Thermoplastic Bumper Cover, 1997 Bounder

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Shuttersparks

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Jul 4, 2018
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Can anyone identify the type of thermoplastic used in the 1997 Bounder front bumper cover and end caps?

There was a brush fire near the front of the coach and the thermal radiation softened and distorted some of the plastics.

There's a heavy textured coating to make the bumpers look more substantial. Underneath is a shiny hard yellowish plastic that is easily softened and reshaped. My first guess was ABS but I tried a solvent plumbing cement for ABS and it seemed to have no effect. (This was a cursory test). That made me think it might be a urethane.

Rather than fool around with experiments, I thought to ask here in case someone knows the right answer.

I need to know so I know what kind of adhesives and fillers will bond to this stuff.

Thank you in advance!
 

Frank B

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Apr 23, 2005
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Calgary, Alberta
Is this on a Dodge chassis? If so, forget about trying to fix it.


You can sometimes use a heat gun and a blunt instrument like the back of a screwdriver handle to push out some distortion from the back side of the bumper. After that, standard flexible body filler will do the job. Just rough up the surface really well and blow it clean before you apply the filler.  However, if the distortion is severe, it won't be very pretty.

I ran a small Auto touch up business for many years, and found that Dodge used what appeared to be a polypropylene foam in their bumper covers. ABS can be melted together with a soldering gun. Polypropylene foam just evaporates. We never found anything that would really fix it. ABS is black, but what I think is a polypropylene foam was yellow. However, I cannot say for certain what that plastic really is.


Do you have comprehensive insurance on your Bounder? If so, your Insurance may cover that. Often, there is zero deductible on comprehensive. If the original parts are no longer available, then perhaps an aftermarket aluminum bumper?  Failing that, then perhaps you are looking at an RV wrecking yard of some description.
 

Shuttersparks

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Hi Frank,

Thank you very much for the reply. The chassis is Chevy 454 gas. The bumper parts were rotomolded, almost surely from ABS. It's solid, not foam and no fibers or fillers that I can detect. Replacement fiberglass ones cost $5,600 just for the center section and I need to end caps too, so double that. Hah. Fleetwood has no records from before 2009 so they have no idea what they've made of.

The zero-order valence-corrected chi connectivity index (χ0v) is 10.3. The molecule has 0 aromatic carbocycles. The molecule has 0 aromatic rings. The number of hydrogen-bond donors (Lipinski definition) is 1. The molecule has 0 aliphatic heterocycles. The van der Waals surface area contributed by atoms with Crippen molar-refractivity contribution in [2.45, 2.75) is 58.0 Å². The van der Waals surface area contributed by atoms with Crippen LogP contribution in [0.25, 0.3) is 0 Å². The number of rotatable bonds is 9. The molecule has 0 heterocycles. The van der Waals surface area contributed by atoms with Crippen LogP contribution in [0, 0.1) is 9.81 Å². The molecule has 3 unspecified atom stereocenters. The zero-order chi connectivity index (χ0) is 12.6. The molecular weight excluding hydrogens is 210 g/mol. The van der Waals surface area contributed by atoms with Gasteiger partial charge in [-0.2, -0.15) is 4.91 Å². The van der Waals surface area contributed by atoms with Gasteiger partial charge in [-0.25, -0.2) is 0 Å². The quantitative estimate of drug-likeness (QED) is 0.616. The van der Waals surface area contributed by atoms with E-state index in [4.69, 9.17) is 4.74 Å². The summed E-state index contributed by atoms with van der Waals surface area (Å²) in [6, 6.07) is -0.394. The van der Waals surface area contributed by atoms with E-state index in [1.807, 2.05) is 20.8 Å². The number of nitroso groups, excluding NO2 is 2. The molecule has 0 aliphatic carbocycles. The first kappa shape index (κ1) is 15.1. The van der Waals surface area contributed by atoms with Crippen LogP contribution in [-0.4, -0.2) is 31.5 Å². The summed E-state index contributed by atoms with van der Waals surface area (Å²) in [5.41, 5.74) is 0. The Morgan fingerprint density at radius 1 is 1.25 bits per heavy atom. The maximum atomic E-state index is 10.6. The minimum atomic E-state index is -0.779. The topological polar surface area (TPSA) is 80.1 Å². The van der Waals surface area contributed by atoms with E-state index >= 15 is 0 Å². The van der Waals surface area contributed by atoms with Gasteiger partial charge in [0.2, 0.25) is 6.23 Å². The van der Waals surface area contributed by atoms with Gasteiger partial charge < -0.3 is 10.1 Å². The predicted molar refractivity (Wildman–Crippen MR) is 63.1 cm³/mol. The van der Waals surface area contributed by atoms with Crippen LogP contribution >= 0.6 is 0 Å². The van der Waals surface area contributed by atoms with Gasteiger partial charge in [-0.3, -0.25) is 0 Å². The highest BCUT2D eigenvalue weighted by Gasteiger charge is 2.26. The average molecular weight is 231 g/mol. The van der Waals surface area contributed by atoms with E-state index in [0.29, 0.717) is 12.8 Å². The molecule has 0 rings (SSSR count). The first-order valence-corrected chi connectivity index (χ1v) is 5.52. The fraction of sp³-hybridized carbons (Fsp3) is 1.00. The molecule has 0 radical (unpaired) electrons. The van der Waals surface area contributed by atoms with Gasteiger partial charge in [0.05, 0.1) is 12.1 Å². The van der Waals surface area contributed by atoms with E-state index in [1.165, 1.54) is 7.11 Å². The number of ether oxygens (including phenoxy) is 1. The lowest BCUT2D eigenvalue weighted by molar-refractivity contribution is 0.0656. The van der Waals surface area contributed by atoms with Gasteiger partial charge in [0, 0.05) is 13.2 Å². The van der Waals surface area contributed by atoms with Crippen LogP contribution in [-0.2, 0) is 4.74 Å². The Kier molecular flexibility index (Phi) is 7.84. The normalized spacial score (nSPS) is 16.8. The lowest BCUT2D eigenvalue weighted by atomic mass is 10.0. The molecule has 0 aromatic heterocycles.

I'm not messing with insurance because they would total it and I don't want that. I have way to much time and money invested in customization and improvements to the coach.

I've been stripping the outer textured coating. After that comes the heat gun to reshape what I can and reduce the amount of filler needed.

I have a segment I can experiment on. I plan to try something I've never done before, which is to make filler from dissolved ABS. I have five pounds of ABS pellets coming. I plan to dissolve them in acetone over a couple of days to make a paste that I can spread onto areas that have been stripped and hit with adpro. It ought to make a solid bond.  If not, I'll try something else.

Thank you again,
Phil
 

Frank B

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Apr 23, 2005
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Calgary, Alberta
Phil:


If you are going to try to reshape the bumper, something that will allow you to work on a wider area at a time is a heat lamp.  The largest one can get on a typical house circuit is a 1500 watt unit like this:


https://www.ebay.com/itm/Infratech-14-1000-Portable-Infrared-Curing-Lamp-1500-Watt-/142267080872


Do be aware that a heat lamp like the one I linked is capable of melting the bumper skin even worse if left on unattended.  I've done it.  :-(


It can be placed a couple of feet away from the bumper until the plastic skin gets pliable all the way through, then use whatever blunt device you wish on either the front or the back side of the bumper skin to 'massage' the bumper skin back into shape.  If it won't 'hold' where you want it, try pushing it to where it should be and hold it there while you spray it with water to cool it off.  This will cause it to 'set' in that shape.  (At least until the next time it gets really hot.)  We used a 1 litre plastic bottle of tap water with a hand pump adjusted to provide a fine spray.